Ukrainian Foreign Minister Anatoliy Zlenko has threatened to boycott the NATO summit and accused the United States of seeking to deny Kuchma a place at the meeting. He called the U.S. policy "misguided" but said Ukraine would not abandon its efforts to forge closer ties with NATO and the European Union. "The special relationship between Ukraine and the alliance is an integral element of European security. Therefore, the positive basis for our relationship remains unaltered, and we are not changing course. Second, I would not like the decision of the North Atlantic Council [NATO's top political body] to become the pretext for internal speculation within Ukraine. There is no crisis in Ukraine's relationship with NATO. There are certain collisions [differences] in the relationship with one of the alliance's members. But I'm sure that all of this is temporary. The collisions will pass, and the special relationship will remain," Zlenko said.

Valeriy Chalyy, the director of international studies at the independent Razumkov Center for Political and Economic Research in Kyiv, said the Ukrainian government should not react emotionally and that talks about Ukrainian membership in NATO could proceed at the foreign-minister level. Chalyy said cooperation with NATO had yielded tangible benefits for Ukraine, and it is important that these not be lost because of the present confrontation. "I'm very worried that in this situation we don't mix everything together in the same pile. We do have positive results from our work with NATO that involve many thousands of people who are committed to this work and who, in principle, see the positive prospects for Ukraine in this. I think it would be wrong to wipe out at all this with one stroke," Chalyy said.

Chalyy said the present situation should serve as a reminder to Ukraine that it must satisfy NATO political requirements for democratic practice, as well as the alliance's military criteria. "We didn't always pay attention, and we have talked about the military criteria while forgetting that the primary criteria for NATO membership lies within the domestic sphere, the political sphere -- the level of democracy, etc. And this present situation underlines the failure of Ukraine in these spheres. Therefore, I think that if a new level of ties emerges out of this situation, higher than those outlined in the existing charter, if the door is left open for Ukrainian entry into NATO, if cooperation continues to develop there between Ukraine and NATO, that's the most we should count on for the moment. And that would not be a bad result in the circumstances," Chalyy said.

The director of the independent Pylyp Orlyk think tank in Kyiv, Markian Bilynskyy, does not believe Ukraine's relations with NATO will suffer because of the accusations against Kuchma. He said, "what counts is the substance of dialogue and not who represents Ukraine at the dialogue."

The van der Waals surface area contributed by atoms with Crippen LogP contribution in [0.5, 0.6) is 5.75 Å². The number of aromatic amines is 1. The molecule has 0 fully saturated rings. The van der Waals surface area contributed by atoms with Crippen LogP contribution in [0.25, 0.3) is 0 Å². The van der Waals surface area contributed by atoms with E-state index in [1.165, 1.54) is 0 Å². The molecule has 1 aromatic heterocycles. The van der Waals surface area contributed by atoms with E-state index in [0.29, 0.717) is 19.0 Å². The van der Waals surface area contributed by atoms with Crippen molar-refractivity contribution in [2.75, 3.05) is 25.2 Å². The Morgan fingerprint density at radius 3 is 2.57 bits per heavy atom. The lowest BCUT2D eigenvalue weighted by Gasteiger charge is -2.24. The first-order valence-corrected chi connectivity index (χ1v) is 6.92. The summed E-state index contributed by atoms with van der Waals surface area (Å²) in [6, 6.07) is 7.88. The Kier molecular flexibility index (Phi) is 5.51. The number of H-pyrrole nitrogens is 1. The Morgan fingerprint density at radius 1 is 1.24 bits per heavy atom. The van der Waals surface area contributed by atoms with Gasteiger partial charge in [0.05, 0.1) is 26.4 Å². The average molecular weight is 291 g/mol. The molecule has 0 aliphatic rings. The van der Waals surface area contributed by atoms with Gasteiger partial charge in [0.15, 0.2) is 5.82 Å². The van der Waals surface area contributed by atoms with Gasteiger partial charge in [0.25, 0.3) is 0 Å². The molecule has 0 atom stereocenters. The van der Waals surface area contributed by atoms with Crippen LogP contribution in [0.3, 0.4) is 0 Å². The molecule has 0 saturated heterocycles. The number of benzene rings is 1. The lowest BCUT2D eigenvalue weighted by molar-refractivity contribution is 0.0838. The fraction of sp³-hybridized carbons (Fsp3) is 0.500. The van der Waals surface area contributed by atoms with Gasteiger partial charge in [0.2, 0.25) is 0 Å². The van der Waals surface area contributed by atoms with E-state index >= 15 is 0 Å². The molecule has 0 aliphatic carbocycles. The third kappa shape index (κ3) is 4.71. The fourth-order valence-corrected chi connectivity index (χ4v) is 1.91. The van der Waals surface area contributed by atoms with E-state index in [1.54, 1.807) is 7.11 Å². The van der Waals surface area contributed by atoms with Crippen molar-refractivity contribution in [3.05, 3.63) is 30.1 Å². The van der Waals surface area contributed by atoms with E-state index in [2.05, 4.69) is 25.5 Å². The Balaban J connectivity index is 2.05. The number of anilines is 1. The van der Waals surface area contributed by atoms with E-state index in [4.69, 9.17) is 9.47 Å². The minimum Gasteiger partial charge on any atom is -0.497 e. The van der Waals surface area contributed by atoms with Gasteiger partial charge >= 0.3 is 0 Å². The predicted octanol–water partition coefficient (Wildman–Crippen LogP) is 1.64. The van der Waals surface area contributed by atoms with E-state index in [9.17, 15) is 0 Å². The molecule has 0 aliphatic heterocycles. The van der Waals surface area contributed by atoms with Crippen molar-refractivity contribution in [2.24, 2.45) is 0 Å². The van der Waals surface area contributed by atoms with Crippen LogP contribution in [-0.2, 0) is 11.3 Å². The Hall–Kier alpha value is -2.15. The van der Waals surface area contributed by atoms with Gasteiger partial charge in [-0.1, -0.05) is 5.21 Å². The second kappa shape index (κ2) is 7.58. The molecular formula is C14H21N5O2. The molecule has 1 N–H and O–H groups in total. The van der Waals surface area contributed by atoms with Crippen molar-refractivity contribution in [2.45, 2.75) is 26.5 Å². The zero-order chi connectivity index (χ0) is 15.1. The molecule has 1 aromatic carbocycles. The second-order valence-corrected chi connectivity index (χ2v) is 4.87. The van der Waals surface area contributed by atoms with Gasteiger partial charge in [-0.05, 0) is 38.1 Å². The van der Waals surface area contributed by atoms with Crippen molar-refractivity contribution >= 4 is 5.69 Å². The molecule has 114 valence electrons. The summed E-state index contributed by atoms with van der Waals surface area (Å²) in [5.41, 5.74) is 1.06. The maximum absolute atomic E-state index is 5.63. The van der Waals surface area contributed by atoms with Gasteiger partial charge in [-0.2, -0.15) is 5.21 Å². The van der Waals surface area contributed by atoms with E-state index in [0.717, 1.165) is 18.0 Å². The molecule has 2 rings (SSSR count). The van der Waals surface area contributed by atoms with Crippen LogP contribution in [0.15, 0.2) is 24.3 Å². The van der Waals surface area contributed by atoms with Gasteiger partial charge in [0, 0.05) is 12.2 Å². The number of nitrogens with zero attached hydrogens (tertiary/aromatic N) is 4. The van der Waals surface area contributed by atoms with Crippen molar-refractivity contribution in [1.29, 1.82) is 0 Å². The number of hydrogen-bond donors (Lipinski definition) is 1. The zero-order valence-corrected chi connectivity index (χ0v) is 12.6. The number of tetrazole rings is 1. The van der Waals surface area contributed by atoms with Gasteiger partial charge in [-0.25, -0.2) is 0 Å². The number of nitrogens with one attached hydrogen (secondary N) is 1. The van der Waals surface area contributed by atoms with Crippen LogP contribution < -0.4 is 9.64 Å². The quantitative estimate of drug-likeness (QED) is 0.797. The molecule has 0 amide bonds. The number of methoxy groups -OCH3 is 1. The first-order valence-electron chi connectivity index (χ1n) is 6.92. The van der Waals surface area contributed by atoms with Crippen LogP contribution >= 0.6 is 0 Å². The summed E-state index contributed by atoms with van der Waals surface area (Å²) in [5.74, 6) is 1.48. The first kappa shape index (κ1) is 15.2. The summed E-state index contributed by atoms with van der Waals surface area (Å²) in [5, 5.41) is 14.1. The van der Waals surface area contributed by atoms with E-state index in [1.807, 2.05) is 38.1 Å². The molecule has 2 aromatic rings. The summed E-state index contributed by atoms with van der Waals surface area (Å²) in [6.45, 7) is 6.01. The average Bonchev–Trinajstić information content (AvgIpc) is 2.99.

"NATO as an organization is trying not to identify any personal disillusionment with President Kuchma with what's right for the relationship between NATO and Ukraine," Bilynskyy said.

Bilynskyy said Ukraine's relations with the NATO may have temporarily taken a turn for the worse, but in the long run the West wants better relations with Ukraine because of its size and importance. "I think it [the difficulties] will be a temporary issue, a temporary blip. The reason for this, I think, is that whether we're talking NATO or the EU or the World Bank, which is continuing to work here in Ukraine, we're talking about a country that is very important irrespective of the alleged machinations or moral and ethical peculiarities of its leadership. We have a country that is objectively a key player in Europe and, therefore, basing a policy on attitudes toward the personality of leaders is no way to construct a strategy," Bilynskyy said.

Kuchma has said Ukraine will continue to seek closer ties with Western Europe and its organizations. In the past he has signaled his displeasure at what he believes are unfriendly actions by the West. Bilynskyy said this may happen again, but such actions would not have a fundamental effect on Ukrainian foreign policy. "This is a not a reflection of any strategy but of the president's own whimsical personality and his perception of how much he is appreciated as a leader in the West. Nevertheless, it's episodic. It's not deep, and it doesn't mean there is a fundamental change in Ukraine's orientation. Besides, even if this president were to announce or articulate or pursue an alternative foreign-policy orientation for Ukraine, I feel it is too close to the end of his presidency, and there are too many powerful forces aligned against such a change in orientation for it to bear fruition," Bilynskyy said.

Washington has made it clear that the NATO snub is aimed at Kuchma. The United States says it does not want Ukraine to withdraw its application for NATO membership. (Askold Krushelnycky)

"I will go to Prague [anyway]." -- Ukrainian President Leonid Kuchma in Simferopol on 1 November, commenting on the NATO decision to hold a meeting of the NATO-Ukraine Commission at the foreign-minister level during the NATO summit in Prague on 21-22 November.